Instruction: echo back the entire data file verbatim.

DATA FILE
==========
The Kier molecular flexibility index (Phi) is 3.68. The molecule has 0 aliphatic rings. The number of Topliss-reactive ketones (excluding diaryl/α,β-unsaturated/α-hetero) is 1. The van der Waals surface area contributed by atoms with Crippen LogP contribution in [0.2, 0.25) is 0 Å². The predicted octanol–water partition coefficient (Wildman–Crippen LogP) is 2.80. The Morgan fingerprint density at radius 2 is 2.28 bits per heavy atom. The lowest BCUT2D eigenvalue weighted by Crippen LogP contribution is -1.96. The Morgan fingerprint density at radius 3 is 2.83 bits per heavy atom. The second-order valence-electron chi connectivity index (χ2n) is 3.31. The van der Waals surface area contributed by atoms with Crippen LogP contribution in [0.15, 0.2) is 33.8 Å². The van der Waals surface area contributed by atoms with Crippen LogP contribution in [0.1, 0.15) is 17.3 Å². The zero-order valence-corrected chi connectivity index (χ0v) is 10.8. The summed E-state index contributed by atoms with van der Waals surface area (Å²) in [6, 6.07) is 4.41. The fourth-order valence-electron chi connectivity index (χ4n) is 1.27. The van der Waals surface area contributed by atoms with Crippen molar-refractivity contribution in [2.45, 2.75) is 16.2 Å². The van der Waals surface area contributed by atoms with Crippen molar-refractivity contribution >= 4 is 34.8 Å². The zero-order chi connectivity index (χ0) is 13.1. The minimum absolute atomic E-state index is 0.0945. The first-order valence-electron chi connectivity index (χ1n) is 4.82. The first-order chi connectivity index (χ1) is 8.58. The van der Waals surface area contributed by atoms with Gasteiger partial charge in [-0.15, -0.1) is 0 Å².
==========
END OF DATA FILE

The Kier molecular flexibility index (Phi) is 3.68. The molecule has 0 aliphatic rings. The number of Topliss-reactive ketones (excluding diaryl/α,β-unsaturated/α-hetero) is 1. The van der Waals surface area contributed by atoms with Crippen LogP contribution in [0.2, 0.25) is 0 Å². The predicted octanol–water partition coefficient (Wildman–Crippen LogP) is 2.80. The Morgan fingerprint density at radius 2 is 2.28 bits per heavy atom. The lowest BCUT2D eigenvalue weighted by Crippen LogP contribution is -1.96. The Morgan fingerprint density at radius 3 is 2.83 bits per heavy atom. The second-order valence-electron chi connectivity index (χ2n) is 3.31. The van der Waals surface area contributed by atoms with Crippen LogP contribution in [0.15, 0.2) is 33.8 Å². The van der Waals surface area contributed by atoms with Crippen LogP contribution in [0.1, 0.15) is 17.3 Å². The zero-order valence-corrected chi connectivity index (χ0v) is 10.8. The summed E-state index contributed by atoms with van der Waals surface area (Å²) in [6, 6.07) is 4.41. The fourth-order valence-electron chi connectivity index (χ4n) is 1.27. The van der Waals surface area contributed by atoms with Crippen molar-refractivity contribution in [2.45, 2.75) is 16.2 Å². The van der Waals surface area contributed by atoms with Crippen molar-refractivity contribution >= 4 is 34.8 Å². The zero-order chi connectivity index (χ0) is 13.1. The minimum absolute atomic E-state index is 0.0945. The first-order valence-electron chi connectivity index (χ1n) is 4.82. The first-order chi connectivity index (χ1) is 8.58. The van der Waals surface area contributed by atoms with Gasteiger partial charge in [-0.15, -0.1) is 0 Å².